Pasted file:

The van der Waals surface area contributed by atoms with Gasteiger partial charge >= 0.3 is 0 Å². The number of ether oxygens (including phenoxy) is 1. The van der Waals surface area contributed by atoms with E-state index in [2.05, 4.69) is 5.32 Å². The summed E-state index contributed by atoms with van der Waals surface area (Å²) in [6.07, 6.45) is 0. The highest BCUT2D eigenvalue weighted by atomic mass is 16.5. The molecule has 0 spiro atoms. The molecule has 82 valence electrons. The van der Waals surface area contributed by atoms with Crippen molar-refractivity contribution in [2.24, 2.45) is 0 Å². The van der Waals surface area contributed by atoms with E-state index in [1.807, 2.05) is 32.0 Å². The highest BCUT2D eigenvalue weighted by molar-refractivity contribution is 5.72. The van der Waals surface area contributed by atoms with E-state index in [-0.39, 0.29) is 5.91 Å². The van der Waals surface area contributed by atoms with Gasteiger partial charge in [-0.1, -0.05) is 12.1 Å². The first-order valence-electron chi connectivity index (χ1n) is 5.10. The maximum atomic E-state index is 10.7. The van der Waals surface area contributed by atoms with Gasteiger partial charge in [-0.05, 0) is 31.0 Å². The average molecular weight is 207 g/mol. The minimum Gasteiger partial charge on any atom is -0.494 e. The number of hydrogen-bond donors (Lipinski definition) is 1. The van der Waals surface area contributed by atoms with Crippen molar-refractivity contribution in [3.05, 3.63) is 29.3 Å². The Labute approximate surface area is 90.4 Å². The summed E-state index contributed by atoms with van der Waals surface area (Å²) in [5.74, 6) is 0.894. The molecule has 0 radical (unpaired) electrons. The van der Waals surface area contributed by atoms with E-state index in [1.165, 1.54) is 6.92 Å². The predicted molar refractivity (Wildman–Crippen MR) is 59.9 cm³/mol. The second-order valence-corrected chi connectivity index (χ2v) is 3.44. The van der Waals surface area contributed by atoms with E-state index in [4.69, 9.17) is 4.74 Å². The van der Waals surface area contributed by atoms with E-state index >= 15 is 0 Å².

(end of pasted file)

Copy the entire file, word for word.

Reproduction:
The van der Waals surface area contributed by atoms with Gasteiger partial charge >= 0.3 is 0 Å². The number of ether oxygens (including phenoxy) is 1. The van der Waals surface area contributed by atoms with E-state index in [2.05, 4.69) is 5.32 Å². The summed E-state index contributed by atoms with van der Waals surface area (Å²) in [6.07, 6.45) is 0. The highest BCUT2D eigenvalue weighted by atomic mass is 16.5. The molecule has 0 spiro atoms. The molecule has 82 valence electrons. The van der Waals surface area contributed by atoms with Crippen molar-refractivity contribution in [2.24, 2.45) is 0 Å². The van der Waals surface area contributed by atoms with E-state index in [1.807, 2.05) is 32.0 Å². The highest BCUT2D eigenvalue weighted by molar-refractivity contribution is 5.72. The van der Waals surface area contributed by atoms with E-state index in [-0.39, 0.29) is 5.91 Å². The van der Waals surface area contributed by atoms with Gasteiger partial charge in [-0.1, -0.05) is 12.1 Å². The first-order valence-electron chi connectivity index (χ1n) is 5.10. The maximum atomic E-state index is 10.7. The van der Waals surface area contributed by atoms with Gasteiger partial charge in [-0.05, 0) is 31.0 Å². The average molecular weight is 207 g/mol. The minimum Gasteiger partial charge on any atom is -0.494 e. The number of hydrogen-bond donors (Lipinski definition) is 1. The van der Waals surface area contributed by atoms with Crippen molar-refractivity contribution in [3.05, 3.63) is 29.3 Å². The Labute approximate surface area is 90.4 Å². The summed E-state index contributed by atoms with van der Waals surface area (Å²) in [5.74, 6) is 0.894. The molecule has 0 radical (unpaired) electrons. The van der Waals surface area contributed by atoms with E-state index in [1.165, 1.54) is 6.92 Å². The predicted molar refractivity (Wildman–Crippen MR) is 59.9 cm³/mol. The second-order valence-corrected chi connectivity index (χ2v) is 3.44. The van der Waals surface area contributed by atoms with E-state index in [4.69, 9.17) is 4.74 Å². The van der Waals surface area contributed by atoms with E-state index >= 15 is 0 Å².